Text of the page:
The horizon is darkening for the world economy, warns the IMF

The horizon is darkening for the world economy, warns the IMF

The global economy is caught in a storm of shocks and uncertainties as it tries to recover from COVID-19, according to the IMF, which on Tuesday revised down its growth forecasts and warned of the many risks. in sight.

“The global economy, still reeling from the pandemic and the Russian invasion of Ukraine, faces an increasingly bleak and uncertain outlook,” observes the International Monetary Fund’s chief economist, Pierre -Olivier Gourinchas, in a blog post.

“Many risks” mentioned by the IMF in its latest forecasts in April “have started to materialize”, he warns, and “the world could soon find itself on the brink of a global recession, just two years after the last”.

Global growth is now only expected at 3.2% in 2022, or 0.4 points less than anticipated in April, reflecting “the slowdown in growth in the three largest economies in the world – the States United States, China and the Eurozone – with important consequences for the global outlook,” Gourinchas observes.

The growth forecast for the United States for this year is lowered by 1.4 points compared to April, to 2.3%.

And the likelihood of the world’s largest economy escaping recession is now low, Mr Gourinchas warned at a press conference: “The current environment suggests that the possibility of the United States escaping recession is slim. indeed (…) It is a very narrow path”.

– “Planting the seeds of stability” –

China recorded “a slowdown worse than expected”, with 3.3% projected growth (-1.1 points) due to closures linked to COVID-19 and “the worsening of the real estate crisis” .

As for the euro zone, the growth forecast has been lowered by 0.2 points, to 2.6%, weighed down by Germany, France and Spain, as a result, among other things, of the war in Ukraine.

Russia, on the other hand, which is facing a wave of international sanctions, should come out better than expected in 2022, registering a plunge in its GDP of 6%, not 8.5% as expected three months ago. , which remains “a very severe recession”, commented the chief economist.

It’s a bleak picture described by the IMF in its report.

Prices keep going up all over the world. Inflation is expected to reach 8.3% this year worldwide (+0.9 points compared to April forecasts). The war in Ukraine has caused food and energy costs to soar, weighing particularly heavily on the poorest populations.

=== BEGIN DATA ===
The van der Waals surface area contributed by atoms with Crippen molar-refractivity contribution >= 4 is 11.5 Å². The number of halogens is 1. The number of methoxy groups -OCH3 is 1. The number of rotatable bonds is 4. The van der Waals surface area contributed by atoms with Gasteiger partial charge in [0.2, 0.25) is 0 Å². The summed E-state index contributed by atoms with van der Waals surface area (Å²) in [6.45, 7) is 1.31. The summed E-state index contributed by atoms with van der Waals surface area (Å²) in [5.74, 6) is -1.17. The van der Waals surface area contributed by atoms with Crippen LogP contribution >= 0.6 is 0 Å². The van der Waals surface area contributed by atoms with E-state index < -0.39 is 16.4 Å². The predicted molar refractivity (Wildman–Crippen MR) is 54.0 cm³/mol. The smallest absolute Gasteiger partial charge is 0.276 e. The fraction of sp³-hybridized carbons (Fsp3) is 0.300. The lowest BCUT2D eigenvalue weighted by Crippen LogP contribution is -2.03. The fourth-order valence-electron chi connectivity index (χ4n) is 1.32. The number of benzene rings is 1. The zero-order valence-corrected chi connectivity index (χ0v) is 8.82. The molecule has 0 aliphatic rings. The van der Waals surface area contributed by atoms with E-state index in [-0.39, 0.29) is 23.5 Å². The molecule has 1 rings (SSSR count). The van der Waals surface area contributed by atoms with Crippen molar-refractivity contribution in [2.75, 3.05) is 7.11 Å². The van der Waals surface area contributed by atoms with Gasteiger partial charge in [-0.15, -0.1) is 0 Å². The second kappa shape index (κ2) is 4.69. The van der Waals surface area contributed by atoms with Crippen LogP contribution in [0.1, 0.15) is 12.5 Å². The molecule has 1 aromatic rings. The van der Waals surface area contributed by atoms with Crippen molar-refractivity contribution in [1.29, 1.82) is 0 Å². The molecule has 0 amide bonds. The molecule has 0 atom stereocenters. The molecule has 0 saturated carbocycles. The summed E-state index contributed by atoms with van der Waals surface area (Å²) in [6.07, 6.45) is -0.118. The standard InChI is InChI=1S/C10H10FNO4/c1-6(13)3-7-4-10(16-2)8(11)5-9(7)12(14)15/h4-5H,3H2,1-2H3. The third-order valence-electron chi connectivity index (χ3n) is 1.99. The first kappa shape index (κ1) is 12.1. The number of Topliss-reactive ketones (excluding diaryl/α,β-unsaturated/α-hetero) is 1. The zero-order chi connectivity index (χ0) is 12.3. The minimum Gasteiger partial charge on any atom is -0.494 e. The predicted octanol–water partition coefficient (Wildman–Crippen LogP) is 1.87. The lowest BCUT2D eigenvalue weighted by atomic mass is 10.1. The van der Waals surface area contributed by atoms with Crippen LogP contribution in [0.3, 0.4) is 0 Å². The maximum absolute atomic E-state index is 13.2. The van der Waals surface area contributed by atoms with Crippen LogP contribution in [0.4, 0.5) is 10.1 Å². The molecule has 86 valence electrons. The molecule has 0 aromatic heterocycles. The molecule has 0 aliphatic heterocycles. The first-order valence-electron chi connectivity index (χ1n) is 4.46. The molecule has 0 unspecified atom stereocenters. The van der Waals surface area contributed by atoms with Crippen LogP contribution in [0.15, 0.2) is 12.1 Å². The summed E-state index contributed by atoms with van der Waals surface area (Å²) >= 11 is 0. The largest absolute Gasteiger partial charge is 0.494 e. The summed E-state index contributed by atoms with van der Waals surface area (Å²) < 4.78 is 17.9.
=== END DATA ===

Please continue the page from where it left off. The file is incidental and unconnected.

Faced with this, central banks, including the Fed in the United States and the ECB in Europe, have begun to turn off the liquidity tap to restrict consumption and ease the pressure on prices.

And they must continue, “because it is necessary to plant the seeds of future macroeconomic stability”, commented Pierre-Olivier Gourinchas.

But this will not be without difficulty: “a tighter monetary policy will inevitably have economic costs, but any delay will only exacerbate them”.

To protect the most vulnerable populations, “targeted budgetary support (from governments) can help cushion the impact”, but must not increase public debt, as interest rates have increased, warns the institution of Bretton Woods.

– Numerous risks –

For 2023, the global forecast is even more degraded, losing 0.7 points, to fall to 2.9%, due in particular to the consequences of the fight against inflation.

And the reality could turn out to be even worse, as the risks weighing on the economy are numerous.

The war in Ukraine could push energy prices higher, and “a complete halt in Russian gas exports to European economies in 2022 would significantly increase inflation around the world.”

The fight against inflation could turn out to be “more costly than expected”, underlines the IMF, noting that “the risk of recession is particularly important in 2023”.

And the tightening of financial conditions, by driving up interest rates, could cause situations of over-indebtedness in emerging and developing countries.

Global growth, which had fallen by 3.1% in 2020 under the effect of COVID-19, had rebounded by 6.1% in 2021.

Source

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